US may find it tough to curb Pyongyang's oil supplies

The UN Security Council met in New York on Monday after North Korea successfully tested what it called a "missile-ready" hydrogen bomb. The council is expected to vote on more sanctions next week.
The UN Security Council met in New York on Monday after North Korea successfully tested what it called a "missile-ready" hydrogen bomb. The council is expected to vote on more sanctions next week.PHOTO: AGENCE FRANCE-PRESSE

Accusing North Korea of "begging for war", the United States is drafting a United Nations Security Council resolution mandating more sanctions against Pyongyang, and will put it to the vote next Monday.

According to reports, the resolution - likely to be negotiated with US allies, as well as China and Russia - may strengthen sanctions on North Korean food, textile and labour exports, and financial institutions that do business with the North.

Some experts have been recommending that North Korea's state-owned Air Koryo airline should be sanctioned.

But most importantly, the US is pressing for curbing oil supplies to the Pyongyang regime.

"A new resolution could prohibit North Korea's export of labour, requiring that all the essentially slave labour be sent home; it could ban North Korea from exporting food; and it could impose a fuel ban," Mr Joshua Stanton, a Washington- based attorney and expert on sanctions on North Korea, told The Straits Times.

Oil is essential for North Korea - analysts estimate the state would grind to a standstill in a few months if supplies were cut off, but this would also create immense hardship for innocent North Koreans.

Oil is essential for North Korea - analysts estimate the state would grind to a standstill in a few months if supplies were cut off, but this would also create immense hardship for innocent North Koreans.

In any case, a complete ban on oil is difficult to envisage or implement.

In any case, a complete ban on oil is difficult to envisage or implement. China is North Korea's primary source of oil, and has already been reducing its exports. But it is seen as unlikely to cut supplies entirely for very long as that would create instability in North Korea, which borders China.

Meanwhile, Russia, whose relations with the US have almost reverted to Cold War-era hostility, has reportedly been making up shortfalls by exporting oil to North Korea.

At a summit of the Brics nations - Brazil, Russia, India, China and South Africa - in Xiamen, China, Russian President Vladimir Putin said sanctions would be useless, beyond making millions of people suffer. "They would rather eat grass than abandon their (nuclear weapons) programme unless they feel secure," he said of the North Koreans.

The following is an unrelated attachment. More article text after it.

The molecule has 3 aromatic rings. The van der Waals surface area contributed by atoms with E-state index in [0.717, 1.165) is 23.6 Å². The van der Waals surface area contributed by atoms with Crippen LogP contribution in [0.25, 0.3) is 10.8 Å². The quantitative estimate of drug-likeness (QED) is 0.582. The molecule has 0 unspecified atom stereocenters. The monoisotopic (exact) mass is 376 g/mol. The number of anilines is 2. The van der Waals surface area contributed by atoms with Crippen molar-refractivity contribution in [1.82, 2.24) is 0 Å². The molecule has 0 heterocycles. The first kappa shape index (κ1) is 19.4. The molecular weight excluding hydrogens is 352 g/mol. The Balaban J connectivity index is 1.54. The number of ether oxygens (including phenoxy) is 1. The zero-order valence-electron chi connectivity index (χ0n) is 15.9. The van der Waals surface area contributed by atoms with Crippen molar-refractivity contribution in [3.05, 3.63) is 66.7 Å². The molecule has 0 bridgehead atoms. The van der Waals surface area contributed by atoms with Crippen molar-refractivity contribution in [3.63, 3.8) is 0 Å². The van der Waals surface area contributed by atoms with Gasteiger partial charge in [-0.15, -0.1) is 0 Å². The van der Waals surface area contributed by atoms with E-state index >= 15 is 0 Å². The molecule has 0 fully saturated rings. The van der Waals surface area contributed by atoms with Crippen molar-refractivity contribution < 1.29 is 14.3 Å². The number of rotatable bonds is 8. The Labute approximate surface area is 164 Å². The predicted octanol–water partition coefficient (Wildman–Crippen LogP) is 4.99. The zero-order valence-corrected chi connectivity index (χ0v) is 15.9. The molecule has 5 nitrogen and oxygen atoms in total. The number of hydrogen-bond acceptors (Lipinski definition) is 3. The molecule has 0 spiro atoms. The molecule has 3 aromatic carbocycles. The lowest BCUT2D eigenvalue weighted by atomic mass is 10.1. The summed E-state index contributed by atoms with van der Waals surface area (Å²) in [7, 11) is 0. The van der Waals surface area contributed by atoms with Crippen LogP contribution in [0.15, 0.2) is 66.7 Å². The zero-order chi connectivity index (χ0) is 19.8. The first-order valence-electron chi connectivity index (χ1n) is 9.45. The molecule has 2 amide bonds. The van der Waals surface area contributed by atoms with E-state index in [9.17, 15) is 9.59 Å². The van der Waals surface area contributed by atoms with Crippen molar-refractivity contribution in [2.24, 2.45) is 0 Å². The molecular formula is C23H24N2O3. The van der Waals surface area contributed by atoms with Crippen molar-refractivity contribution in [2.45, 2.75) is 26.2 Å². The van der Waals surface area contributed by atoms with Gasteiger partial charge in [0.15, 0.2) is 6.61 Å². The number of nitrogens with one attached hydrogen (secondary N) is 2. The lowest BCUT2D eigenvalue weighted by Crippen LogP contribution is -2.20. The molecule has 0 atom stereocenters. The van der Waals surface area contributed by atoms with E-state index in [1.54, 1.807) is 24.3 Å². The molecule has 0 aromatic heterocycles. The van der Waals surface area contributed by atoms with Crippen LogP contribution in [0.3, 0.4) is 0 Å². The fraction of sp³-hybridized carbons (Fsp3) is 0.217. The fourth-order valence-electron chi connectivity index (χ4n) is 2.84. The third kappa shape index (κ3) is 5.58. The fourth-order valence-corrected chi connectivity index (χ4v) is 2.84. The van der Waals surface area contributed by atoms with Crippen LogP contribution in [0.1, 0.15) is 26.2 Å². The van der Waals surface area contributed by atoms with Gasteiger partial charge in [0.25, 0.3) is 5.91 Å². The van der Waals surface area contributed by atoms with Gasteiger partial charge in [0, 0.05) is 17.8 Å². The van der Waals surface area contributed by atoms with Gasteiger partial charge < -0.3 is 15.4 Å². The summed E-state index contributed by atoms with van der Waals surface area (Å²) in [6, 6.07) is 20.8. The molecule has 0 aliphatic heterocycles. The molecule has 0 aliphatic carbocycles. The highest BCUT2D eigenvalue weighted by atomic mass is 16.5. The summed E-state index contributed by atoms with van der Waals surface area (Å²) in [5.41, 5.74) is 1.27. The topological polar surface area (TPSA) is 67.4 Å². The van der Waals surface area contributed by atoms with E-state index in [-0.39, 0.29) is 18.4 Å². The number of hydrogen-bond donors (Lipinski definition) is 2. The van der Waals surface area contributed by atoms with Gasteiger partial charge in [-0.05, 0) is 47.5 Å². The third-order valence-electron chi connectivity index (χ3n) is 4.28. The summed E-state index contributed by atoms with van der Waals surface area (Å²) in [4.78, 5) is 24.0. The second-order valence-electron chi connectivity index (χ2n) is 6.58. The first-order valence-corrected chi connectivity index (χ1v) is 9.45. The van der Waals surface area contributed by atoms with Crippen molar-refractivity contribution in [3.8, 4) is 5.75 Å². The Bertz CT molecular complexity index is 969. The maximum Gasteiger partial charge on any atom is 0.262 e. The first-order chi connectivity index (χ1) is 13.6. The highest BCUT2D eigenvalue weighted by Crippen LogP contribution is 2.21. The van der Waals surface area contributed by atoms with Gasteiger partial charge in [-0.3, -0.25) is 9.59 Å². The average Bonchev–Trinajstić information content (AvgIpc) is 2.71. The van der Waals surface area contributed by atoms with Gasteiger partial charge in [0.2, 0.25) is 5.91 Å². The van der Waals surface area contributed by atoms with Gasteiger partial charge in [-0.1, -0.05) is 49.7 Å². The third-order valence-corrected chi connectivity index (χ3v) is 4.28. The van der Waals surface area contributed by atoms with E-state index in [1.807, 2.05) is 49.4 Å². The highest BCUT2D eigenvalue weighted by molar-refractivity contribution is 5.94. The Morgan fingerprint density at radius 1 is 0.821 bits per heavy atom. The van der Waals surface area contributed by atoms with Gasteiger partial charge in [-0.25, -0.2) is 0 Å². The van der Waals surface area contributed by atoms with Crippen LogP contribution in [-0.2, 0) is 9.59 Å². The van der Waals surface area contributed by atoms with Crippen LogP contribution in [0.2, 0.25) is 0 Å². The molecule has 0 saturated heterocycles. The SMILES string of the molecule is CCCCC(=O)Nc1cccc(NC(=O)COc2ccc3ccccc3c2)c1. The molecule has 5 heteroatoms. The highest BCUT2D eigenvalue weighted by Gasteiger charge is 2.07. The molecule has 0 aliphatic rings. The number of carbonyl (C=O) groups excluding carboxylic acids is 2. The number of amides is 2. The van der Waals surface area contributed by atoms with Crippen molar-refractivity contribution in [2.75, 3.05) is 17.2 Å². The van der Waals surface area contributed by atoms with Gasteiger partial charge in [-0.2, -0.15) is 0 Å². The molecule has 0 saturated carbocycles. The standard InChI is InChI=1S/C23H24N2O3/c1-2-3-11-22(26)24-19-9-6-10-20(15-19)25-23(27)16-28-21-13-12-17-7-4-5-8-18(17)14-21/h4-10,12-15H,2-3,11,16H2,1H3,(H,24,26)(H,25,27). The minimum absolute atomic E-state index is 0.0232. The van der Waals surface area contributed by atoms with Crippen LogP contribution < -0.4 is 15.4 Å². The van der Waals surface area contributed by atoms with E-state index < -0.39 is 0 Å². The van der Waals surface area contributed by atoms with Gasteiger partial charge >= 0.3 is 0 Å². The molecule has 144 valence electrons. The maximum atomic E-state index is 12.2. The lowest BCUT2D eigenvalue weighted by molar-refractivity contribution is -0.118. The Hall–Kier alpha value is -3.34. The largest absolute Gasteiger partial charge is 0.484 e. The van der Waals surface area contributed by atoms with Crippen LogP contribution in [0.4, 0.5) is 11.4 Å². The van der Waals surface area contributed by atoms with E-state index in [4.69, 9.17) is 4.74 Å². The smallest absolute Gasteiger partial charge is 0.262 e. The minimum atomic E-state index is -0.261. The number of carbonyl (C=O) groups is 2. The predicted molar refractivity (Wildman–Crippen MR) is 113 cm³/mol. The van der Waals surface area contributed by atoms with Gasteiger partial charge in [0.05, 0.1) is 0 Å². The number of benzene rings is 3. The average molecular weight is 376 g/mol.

Diplomacy is the only answer, he added, warning that ramping up "military hysteria" could lead to global catastrophe.

His remarks came after Ms Nikki Haley, the US Ambassador to the UN, told the UN Security Council on Monday: "We must now adopt the strongest possible measures."

The session came just a day after Pyongyang successfully tested what it called a "missile-ready" hydrogen bomb in its most powerful nuclear test yet.

"Enough is enough," Ms Haley said. "We have kicked the can down the road long enough. There is no more road left."

UN member states are obligated to use their domestic laws to enforce the resolutions. Eventually, analysts say, it would devolve to the US and its allies to vigorously implement sanctions.

"We know what the problem is, which is Russian companies and individuals, and in the case of China, Chinese banks, that are facilitating North Korean sanction evasion," Mr Anthony Ruggiero, a sanctions expert and senior fellow at the Foundation for Defence of Democracies in Washington, told The Straits Times.

"I cannot envision a scenario where China and Russia allow their own companies and individuals to be sanctioned by the UN."

UN sanctions are only a foundation, he said, adding: "On top of it has to be US sanctions and diplomatic efforts to build a like- minded coalition that will move the ball forward."

In an e-mail bulletin on Monday, non-governmental organisation International Crisis Group wrote: "The unanimous passage of another UN Security Council resolution would be welcome, but - as evidenced by Pyongyang's response to the last such step - clearly insufficient."

"The focus ought to be on unified deterrence and diplomacy, in particular reaching agreement on the principle of initiating talks with Pyongyang, even at the price of controversial concessions such as removing any precondition or barrier to negotiations. There is no other viable way forward," it concluded.

 
A version of this article appeared in the print edition of The Straits Times on September 06, 2017, with the headline 'US may find it tough to curb Pyongyang's oil supplies'. Print Edition | Subscribe